Bankman-Fried’s storytelling abilities also made it into testimony. 

When Sassoon asked whether the former FTX CEO’s abilities to “tell a story” and raise over $1 billion from investors meant he was a good storyteller, Bankman-Fried said — to much laughter — ”depends on what metric.”

12:00 pm ET: Sam Bankman-Fried cross-examination will begin in 3, 2, 1…

The defense officially rested their case, meaning that prosecutors will begin their cross-examination before the court breaks for lunch.

Here are some morning highlights. Oh, and an update on scheduling: Court may be in session Friday since it’s unclear if everything will be wrapped in a nice, clean bow by Thursday. Womp womp.

Once again, the court gets an idea of how busy Bankman-Fried was during his time as FTX’s CEO. 

The point was made during his direct on Friday when defense attorney Mark Cohen led a line of questioning that revealed SBF aimed for “inbox 60,000” instead of inbox zero and worked more than 20 hours a day. Bankman-Fried also admitted that he “probably traveled too much” for work, and spent 100 days traveling in 2022. 

This line of reasoning backs up the aforementioned defense that SBF and his team have sought to create — Bankman-Fried didn’t know the ins and outs of his empire. The government posed a different case, pointing to SBF as having control through their witness testimonies.

The defense touched on another subject that it had broached during its open arguments: SBF wanted former Alameda CEO Caroline Ellison to hedge her bets, but she didn’t listen.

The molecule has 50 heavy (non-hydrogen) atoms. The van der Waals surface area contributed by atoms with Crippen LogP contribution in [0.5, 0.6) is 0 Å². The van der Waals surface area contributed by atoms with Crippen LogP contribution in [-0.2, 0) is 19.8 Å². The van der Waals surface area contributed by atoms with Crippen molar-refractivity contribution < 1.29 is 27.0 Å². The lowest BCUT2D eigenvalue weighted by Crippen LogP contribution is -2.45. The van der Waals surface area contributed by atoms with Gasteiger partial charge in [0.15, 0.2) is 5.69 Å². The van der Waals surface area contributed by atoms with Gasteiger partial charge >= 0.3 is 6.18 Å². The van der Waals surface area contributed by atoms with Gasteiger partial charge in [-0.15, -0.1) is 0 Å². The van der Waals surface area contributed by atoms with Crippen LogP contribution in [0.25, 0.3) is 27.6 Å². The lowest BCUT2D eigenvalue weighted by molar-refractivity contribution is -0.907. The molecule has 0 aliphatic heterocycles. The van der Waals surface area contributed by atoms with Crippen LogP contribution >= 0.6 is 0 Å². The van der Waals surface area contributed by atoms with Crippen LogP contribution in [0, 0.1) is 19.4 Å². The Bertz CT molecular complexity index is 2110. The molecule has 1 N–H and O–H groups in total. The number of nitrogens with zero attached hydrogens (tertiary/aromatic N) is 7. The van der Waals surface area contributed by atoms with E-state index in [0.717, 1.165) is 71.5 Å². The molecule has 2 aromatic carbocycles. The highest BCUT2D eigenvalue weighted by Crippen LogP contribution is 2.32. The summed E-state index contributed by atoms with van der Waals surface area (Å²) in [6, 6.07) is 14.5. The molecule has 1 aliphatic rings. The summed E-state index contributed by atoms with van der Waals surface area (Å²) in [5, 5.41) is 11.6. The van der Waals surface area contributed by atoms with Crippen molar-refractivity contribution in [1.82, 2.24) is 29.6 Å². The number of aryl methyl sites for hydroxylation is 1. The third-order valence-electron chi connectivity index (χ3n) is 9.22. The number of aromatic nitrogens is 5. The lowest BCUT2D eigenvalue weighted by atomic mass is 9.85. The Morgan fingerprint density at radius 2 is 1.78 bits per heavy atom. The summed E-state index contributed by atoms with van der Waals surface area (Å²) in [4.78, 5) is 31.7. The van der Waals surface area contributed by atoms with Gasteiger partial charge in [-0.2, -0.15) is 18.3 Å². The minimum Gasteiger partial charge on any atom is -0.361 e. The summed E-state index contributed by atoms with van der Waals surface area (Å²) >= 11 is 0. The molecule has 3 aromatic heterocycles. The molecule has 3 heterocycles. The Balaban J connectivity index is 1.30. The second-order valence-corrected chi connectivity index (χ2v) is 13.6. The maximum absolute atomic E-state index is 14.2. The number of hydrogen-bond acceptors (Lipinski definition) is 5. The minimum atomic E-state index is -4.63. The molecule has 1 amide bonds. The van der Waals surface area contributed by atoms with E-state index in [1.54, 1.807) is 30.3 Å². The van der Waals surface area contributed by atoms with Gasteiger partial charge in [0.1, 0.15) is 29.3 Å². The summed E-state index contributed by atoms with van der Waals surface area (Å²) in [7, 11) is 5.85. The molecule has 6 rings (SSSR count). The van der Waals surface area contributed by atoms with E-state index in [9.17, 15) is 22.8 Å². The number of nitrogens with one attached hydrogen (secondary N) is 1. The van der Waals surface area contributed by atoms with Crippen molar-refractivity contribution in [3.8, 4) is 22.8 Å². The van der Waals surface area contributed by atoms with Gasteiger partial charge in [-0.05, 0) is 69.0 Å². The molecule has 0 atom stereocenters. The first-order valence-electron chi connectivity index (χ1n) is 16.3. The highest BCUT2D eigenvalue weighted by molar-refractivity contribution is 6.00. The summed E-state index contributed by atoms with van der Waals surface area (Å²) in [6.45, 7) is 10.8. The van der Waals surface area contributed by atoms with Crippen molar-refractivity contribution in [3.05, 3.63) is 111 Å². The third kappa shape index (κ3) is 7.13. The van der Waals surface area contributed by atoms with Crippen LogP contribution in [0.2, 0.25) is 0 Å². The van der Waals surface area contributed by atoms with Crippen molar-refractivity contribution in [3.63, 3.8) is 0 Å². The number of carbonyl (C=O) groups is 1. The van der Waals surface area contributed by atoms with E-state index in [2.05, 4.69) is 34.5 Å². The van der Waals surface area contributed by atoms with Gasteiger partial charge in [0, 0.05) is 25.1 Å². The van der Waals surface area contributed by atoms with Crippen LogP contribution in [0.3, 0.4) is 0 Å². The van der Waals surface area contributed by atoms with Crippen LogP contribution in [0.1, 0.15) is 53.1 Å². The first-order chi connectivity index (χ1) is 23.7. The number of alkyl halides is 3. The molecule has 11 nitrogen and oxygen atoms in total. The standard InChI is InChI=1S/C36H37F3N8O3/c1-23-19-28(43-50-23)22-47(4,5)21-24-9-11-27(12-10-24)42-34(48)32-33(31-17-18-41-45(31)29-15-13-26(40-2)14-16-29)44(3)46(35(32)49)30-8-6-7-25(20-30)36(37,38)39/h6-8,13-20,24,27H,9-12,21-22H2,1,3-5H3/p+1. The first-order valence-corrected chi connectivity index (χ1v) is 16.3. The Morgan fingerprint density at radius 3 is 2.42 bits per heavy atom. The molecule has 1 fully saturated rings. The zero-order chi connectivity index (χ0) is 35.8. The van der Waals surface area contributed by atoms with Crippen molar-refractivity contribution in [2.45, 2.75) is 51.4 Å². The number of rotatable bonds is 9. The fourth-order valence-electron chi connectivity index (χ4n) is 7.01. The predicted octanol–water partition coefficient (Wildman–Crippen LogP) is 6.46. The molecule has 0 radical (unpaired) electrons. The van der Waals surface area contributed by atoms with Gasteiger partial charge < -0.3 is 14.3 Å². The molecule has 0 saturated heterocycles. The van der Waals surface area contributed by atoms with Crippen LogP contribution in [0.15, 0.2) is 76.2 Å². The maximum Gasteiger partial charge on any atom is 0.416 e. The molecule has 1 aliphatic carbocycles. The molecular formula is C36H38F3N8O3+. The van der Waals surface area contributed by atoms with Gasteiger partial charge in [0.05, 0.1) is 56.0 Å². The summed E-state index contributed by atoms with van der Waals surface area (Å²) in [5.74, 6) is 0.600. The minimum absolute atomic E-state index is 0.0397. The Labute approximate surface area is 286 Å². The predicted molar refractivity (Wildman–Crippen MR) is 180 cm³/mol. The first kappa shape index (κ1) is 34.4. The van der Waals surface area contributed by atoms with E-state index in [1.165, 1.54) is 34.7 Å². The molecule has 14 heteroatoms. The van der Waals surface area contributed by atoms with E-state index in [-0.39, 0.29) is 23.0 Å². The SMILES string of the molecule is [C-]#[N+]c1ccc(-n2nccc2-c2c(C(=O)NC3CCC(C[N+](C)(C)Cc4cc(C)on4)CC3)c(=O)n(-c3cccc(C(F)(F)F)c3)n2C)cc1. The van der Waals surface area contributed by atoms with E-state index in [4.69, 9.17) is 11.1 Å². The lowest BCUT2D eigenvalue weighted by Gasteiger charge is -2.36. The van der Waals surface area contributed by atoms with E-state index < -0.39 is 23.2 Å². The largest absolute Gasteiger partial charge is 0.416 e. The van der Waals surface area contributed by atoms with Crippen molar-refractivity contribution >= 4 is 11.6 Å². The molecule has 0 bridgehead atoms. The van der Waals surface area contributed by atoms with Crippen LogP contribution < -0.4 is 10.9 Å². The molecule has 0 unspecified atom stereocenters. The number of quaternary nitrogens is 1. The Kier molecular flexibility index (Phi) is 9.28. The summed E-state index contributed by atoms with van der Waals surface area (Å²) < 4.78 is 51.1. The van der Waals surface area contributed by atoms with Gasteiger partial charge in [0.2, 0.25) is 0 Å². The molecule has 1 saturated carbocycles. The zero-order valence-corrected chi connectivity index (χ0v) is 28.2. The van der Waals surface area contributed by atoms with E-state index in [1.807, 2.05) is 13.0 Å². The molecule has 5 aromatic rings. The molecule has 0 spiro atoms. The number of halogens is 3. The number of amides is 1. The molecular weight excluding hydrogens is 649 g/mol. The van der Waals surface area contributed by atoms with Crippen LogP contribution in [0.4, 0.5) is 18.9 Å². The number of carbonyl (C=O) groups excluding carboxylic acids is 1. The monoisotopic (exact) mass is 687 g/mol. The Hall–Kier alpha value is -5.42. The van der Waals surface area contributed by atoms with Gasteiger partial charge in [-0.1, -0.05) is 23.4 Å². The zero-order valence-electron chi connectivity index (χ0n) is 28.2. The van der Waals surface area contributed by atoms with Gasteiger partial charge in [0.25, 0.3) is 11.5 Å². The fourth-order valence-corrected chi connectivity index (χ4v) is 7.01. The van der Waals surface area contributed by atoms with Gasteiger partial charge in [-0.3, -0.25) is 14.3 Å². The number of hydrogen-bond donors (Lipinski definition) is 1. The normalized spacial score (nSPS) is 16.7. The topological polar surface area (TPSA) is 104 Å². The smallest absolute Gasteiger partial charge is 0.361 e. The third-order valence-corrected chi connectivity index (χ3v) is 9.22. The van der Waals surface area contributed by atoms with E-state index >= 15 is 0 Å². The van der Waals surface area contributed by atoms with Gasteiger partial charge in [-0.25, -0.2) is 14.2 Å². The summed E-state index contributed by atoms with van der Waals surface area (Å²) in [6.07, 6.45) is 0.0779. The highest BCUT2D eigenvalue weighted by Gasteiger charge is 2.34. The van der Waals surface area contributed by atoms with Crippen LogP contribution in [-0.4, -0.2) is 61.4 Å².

Don’t miss a thing. Keep up with all SBF trial coverage.

According to SBF’s testimony, Ellison — back in June through September 2022 — agreed that Alameda should have hedged. She also allegedly offered to step down. 

Fast forward to November, and SBF testifies that he was working and living at the Conch Shack in the Albany up until FTX filed for bankruptcy. He claims he was working “22, 23 hours a day,” adding that other employees lived and worked there as well, though it’s not clear who. His comment about working 22 or 23 hours a day earned a laugh from the overflow room.

Before the break, when Bankman-Fried was asked about Nishad Singh’s state on mind in those tumultuous November weeks, he told the jury that Singh was “absolutely suicidal” and that there was a therapist on call. Cohen stopped him from mentioning anything more about the therapist.

Bankman-Fried also touched on a subject initially brought forth by former FTX attorney Can Sun: the Apollo calls.